Sudan allows aid into border areas after oil deal struck with South Sudan

The border areas are facing an impending famine. An oil transit fee deal between Sudan and South Sudan is a move toward ending conflict between the two nations. 

Margaret Aguirre/Reuters
Refugees arrive at the Gendrassa camp in Maban, Upper Nile State, South Sudan, on the border with Sudan, August 1. According to the International Medical Corps, an estimated 120,000 refugees have fled violence and hunger in Sudan into camps in South Sudan.

Sudan agreed on Sunday to allow aid into two rebel-held southern border states where humanitarian groups say fighting has left civilians facing an impending famine.

The move came a day after Sudan reached a deal with South Sudan over oil transit fees, a first step to ending a dispute which had brought the hostile neighbors close to war in April.

Both countries still need to mark their disputed frontier and improve security in the violent borderland, one of several issues left over when South Sudan seceded a year ago under a 2005 agreement that ended decades of civil war.

The African Union said it had brokered the deal between Sudan and rebels of the Sudan People's Liberation Movement-North (SPLM-North) to allow aid into rebel-controlled areas in the border states of South Kordofan and Blue Nile.

Famine warnings

According to the United Nations, almost half a million people have been displaced from fighting between the SPLM-North and the army in the two states, which border South Sudan. The United States and aid groups have warned of famine.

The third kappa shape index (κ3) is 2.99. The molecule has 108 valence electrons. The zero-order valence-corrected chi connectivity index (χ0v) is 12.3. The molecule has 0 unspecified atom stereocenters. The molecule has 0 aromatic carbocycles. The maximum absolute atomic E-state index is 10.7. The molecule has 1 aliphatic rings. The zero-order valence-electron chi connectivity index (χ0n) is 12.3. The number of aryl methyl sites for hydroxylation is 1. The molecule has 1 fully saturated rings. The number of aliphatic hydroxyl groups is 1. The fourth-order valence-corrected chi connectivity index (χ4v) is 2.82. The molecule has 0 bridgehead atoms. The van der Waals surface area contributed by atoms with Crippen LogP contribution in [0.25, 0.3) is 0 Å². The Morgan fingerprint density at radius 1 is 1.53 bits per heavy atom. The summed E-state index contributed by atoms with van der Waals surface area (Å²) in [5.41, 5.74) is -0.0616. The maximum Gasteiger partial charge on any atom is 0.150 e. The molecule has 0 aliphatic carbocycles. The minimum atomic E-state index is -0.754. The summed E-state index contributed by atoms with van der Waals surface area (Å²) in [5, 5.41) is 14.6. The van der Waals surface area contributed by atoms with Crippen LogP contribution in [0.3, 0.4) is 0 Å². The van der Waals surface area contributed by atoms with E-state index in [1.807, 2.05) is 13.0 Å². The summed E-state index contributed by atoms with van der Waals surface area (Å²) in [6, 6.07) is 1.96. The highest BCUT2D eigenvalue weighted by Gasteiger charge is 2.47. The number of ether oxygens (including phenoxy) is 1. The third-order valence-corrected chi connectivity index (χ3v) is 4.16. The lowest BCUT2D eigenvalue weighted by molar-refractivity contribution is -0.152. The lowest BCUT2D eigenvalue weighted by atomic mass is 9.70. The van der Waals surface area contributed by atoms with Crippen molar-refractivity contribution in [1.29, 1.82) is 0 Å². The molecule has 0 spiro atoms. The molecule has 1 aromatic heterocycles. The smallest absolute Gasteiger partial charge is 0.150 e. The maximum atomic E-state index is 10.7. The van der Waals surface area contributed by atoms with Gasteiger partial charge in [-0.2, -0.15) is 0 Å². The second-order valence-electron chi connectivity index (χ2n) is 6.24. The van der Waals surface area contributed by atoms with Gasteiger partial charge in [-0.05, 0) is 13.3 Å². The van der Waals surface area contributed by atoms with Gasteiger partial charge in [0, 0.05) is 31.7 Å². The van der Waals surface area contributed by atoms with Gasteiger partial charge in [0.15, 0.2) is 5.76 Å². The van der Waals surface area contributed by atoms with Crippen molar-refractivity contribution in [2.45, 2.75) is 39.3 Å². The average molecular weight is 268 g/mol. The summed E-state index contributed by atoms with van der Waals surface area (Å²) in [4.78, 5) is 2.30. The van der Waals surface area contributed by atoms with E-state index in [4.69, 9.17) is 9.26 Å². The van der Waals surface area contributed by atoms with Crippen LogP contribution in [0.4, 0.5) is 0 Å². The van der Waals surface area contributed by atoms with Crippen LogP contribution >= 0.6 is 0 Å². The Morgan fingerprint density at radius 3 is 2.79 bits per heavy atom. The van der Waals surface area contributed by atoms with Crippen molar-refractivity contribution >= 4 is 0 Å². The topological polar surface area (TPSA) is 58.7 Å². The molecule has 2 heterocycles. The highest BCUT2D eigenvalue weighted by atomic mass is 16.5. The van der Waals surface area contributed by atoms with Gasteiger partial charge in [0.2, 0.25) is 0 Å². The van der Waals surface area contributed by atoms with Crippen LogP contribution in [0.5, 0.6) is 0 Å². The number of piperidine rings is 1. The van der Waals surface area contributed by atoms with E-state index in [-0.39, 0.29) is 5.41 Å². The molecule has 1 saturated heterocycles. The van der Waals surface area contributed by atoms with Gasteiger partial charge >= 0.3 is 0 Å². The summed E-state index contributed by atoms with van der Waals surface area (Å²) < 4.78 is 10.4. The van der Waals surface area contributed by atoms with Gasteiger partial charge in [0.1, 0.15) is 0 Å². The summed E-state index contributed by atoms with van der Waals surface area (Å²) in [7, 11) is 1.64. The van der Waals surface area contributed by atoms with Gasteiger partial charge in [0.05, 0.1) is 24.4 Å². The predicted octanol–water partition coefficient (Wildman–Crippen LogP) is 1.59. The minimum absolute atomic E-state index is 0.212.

Sudan has agreed on a limited ceasefire in some rebel-held areas as a first step to allow aid in, said Kamal Obeid, head of the Sudanese delegation at the talks in Addis Ababa.

He gave no details but said aid would be distributed only under strict Sudanese supervision with security forces having the right to search shipments and approve staff delivering it.

Obeid told reporters Khartoum would hold more talks with the SPLM-North after the Muslim fasting month of Ramadan but doubted they wanted to end fighting.

"We have very big doubts about the other side.... They are not serious about reaching a peaceful solution," Obeid said before Sudanese and AU officials signed the aid agreement.

The SPLM-North is part of an alliance with rebels in the western Darfur region. The rebel groups accuse the government of marginalizing their people.

Security deal

Obeid reiterated Sudan would only implement the oil deal allowing crude exports from the landlocked South through the north after the implementation of a comprehensive security deal banning any ties between the South Sudanese government in Juba and the SPLM-North.

Khartoum says the SPLM-North is supported by Juba, a claim some diplomats find credible despite official denials. South Sudan itself accuses Sudan of often bombing its territory, which Khartoum denies.

"We will execute it only after ... an end of political and military engagement [of the SPLM-North with South Sudan]," he said.

"We will not fund South Sudan's treasury to attack Sudan," he said, referring to border fighting with South Sudan in April.

South Sudan's army temporarily occupied the disputed oil field of Heglig, which contributed to much of Sudan's oil output, but said it had acted only after an attack from Sudan.

Oil is the lifeline for both countries struggling with economic crises after South Sudan shut down its oil output in January to stop Sudan taking oil for what it called unpaid pipeline fees.

Sudan's President Omar Hassan al-Bashir is under pressure from his National Congress Party not to make too many concessions to South Sudan and especially the SPLM-North which hardliners consider a natural enemy.

* Additional reporting by Khalid Abdelaziz, Editing by Rosalind Russell.

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